it is important to mention that the hazard function is not actually a probability and 
the name hazard rate is the more fitting one. That is because even though the expression 
in the numerator is the probability, the dt in the denominator can actually result in a 
value of the hazard rate greater than 1 (it is still limited to 0 at the lower interval).

- Eryk Lewinson

The relationship between survival and hazard function is defined as follows $$S(t) = \Large e^{{-\int_0^t \lambda(x)dx}} \tag{3. Suvival Function in Terms of Cumulative Hazard}$$

Kaplan Meier Estimator

In this post, we shall study the Kaplan-Meier Estimator of survival analysis in detail. There are many statistical methods through which we can estimate the survival period and they are classified as follows,

  • Non-parametric: without making any assumption about the underlying distribution of data, estimation is done. e.g. Kaplan-Meier Estimator
  • Semi-parametric: few assumptions but there is no assumption about the shape of the hazard function. e.g. Cox Regression
  • Parametric: By using statistical distributions to estimate maximum-likelihood(MLE). e.g. Weibull, Lomax etc

Kaplan-Meier estimator plots the survival probability as a function of time. We define this estimator as an approximation function as follows

$$S(t) = \prod_{t_i \leq t} (1 - \frac{d_i}{n_i}) \tag{4. Kaplan-Meier Estimator}$$

Where,

  • $t_i$ are the time of event observed in the dataset
  • $d_i$ is the number of events occurred at time $t_i$
  • $n_i$ is the number of subjects who we know has survived up to time $t_i$.

Kaplan Meier Implementation

In this section, we shall implement two survival probability estimators and compare them

  1. A Naive Estimator and
  2. Kaplan-Meier Estimator as per the $eqn.4$
import numpy as np
import pandas as pd
import matplotlib.pyplot as plt

plt.style.use('fivethirtyeight')

def naive(t, df):
    return sum(df['Time'] > t) / sum(df['Event'] == 0 | (df['Time'] > t) )

def kaplan_meier(df):
    event_times = [0]
    p = 1.0
    S = [p]

    observed_event_times = df['Time'].unique()
    observed_event_times = np.sort(observed_event_times)

    for t in observed_event_times:
        num_survived_at_t = sum(df['Time'] >= t)
        num_failed_to_survive_at_t = sum((df['Time'] == t) & (df['Event'] == 1))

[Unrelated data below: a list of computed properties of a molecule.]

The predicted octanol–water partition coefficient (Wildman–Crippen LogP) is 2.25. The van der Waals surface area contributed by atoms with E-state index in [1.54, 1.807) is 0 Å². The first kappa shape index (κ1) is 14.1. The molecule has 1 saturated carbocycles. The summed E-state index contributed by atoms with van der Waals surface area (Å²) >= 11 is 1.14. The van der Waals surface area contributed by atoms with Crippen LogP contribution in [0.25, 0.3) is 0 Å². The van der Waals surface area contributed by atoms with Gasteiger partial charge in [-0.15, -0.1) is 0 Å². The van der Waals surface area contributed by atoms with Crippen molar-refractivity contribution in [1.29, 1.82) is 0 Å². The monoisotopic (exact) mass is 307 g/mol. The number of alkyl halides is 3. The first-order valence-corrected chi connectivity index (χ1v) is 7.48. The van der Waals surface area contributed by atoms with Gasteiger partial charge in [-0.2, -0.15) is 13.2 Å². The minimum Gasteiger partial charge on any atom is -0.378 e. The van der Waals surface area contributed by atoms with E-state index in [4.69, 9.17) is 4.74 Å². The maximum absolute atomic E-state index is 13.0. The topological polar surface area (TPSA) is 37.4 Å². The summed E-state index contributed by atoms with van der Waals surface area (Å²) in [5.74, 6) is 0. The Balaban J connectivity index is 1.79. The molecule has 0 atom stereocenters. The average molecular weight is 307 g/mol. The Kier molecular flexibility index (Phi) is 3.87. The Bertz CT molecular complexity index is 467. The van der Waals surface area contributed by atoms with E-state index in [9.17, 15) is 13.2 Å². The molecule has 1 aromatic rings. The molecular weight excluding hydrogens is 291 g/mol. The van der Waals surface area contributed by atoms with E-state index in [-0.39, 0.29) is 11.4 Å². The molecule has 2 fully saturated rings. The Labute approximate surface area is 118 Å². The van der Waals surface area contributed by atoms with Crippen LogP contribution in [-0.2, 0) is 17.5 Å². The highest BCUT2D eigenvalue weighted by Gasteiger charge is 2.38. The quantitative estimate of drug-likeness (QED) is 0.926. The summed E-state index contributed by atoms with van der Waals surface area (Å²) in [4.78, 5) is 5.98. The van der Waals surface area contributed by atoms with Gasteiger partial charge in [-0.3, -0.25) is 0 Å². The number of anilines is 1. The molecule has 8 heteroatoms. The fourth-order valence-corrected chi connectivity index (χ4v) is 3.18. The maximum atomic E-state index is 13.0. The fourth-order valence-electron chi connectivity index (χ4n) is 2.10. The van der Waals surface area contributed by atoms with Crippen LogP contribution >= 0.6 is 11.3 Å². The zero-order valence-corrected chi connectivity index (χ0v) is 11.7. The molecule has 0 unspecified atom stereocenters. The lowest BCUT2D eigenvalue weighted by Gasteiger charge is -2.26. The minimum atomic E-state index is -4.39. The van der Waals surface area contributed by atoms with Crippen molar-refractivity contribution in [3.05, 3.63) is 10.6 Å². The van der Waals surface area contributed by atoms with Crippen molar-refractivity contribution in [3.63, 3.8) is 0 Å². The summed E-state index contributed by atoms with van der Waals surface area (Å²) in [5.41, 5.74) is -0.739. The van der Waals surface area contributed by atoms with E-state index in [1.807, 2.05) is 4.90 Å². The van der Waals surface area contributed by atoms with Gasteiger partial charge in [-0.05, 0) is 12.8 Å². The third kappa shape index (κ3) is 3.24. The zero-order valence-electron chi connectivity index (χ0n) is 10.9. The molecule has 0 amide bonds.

p = p * (1 - num_failed_to_survive_at_t / num_survived_at_t )
        S.append(p)
        event_times.append(t)
    return event_times, S

Verify Kaplan-Meier Implementation using Lymphoma Dataset

We shall load lymphoma data from the lifelines dataset and verify our implementation of the Kaplan-Meier estimator and Naive estimator. This dataset shows how many days a patient has survived since they were diagnosed with Lymphoma.

from lifelines.datasets import load_lymphoma

df_lymphoma = load_lymphoma()
df_lymphoma.loc[:, 'Event'] = df_lymphoma.Censor
df_lymphoma = df_lymphoma.drop(['Censor'], axis=1)

df_lymphoma.head()

Stage_groupTimeEvent
0161
11191
21321
31421
41421
plt.figure(figsize=(10, 6), dpi=80)

df_lymphoma.Time.hist(bins=35);
plt.xlabel("Observation time before death (days)");
plt.ylabel("Number of patients");

png

x = range(0, df_lymphoma.Time.max() + 1)
y = np.zeros(len(x))

for i, t in enumerate(x):
    y[i] = naive(t, df_lymphoma)

plt.figure(figsize=(10, 6), dpi=80)
plt.plot(x, y, label='Naive')

x, y = kaplan_meier(df_lymphoma)
plt.step(x, y, label='Kaplan-Meier')
plt.xlabel('Time')
plt.ylabel('Survival Probability Estimate')
plt.legend()
plt.show()

png

Breast Cancer: Survival Analysis

In this section, we shall download Haberman’s Breast cancer survival data collected between 1958 and 1970 at the University of Chicago’s Billings Hospital. This data has the details of the patients who survived 5 years or longer and the patients who died within 5 years. To do survival analysis, I created synthetic data(random) for the “Time of Event” $t$ variable for those who died within 5 years.

Preprocessing and Exploration

Following are the steps involved in preprocessing section,

  1. Load the data using pandas package and store it as a Dataframe
  2. Explore the data
  3. Separate the data of the patients who died before 5 years
  4. Mark the patients who had more than 10 auxiliary nodes as Group 1 and the rest Group 2 for sub-group analysis
df_breast_cancer = pd.read_csv("haberman.csv", header=None)
df_breast_cancer.columns = ['Age','opYear','auxNode','Survival']
df_breast_cancer.Survival -= 1
df_breast_cancer.head()

AgeopYearauxNodeSurvival
0306410
1306230
2306500
3315920
4316540
df_breast_cancer.Survival.value_counts() / len(df_breast_cancer)
0    0.735294
1    0.264706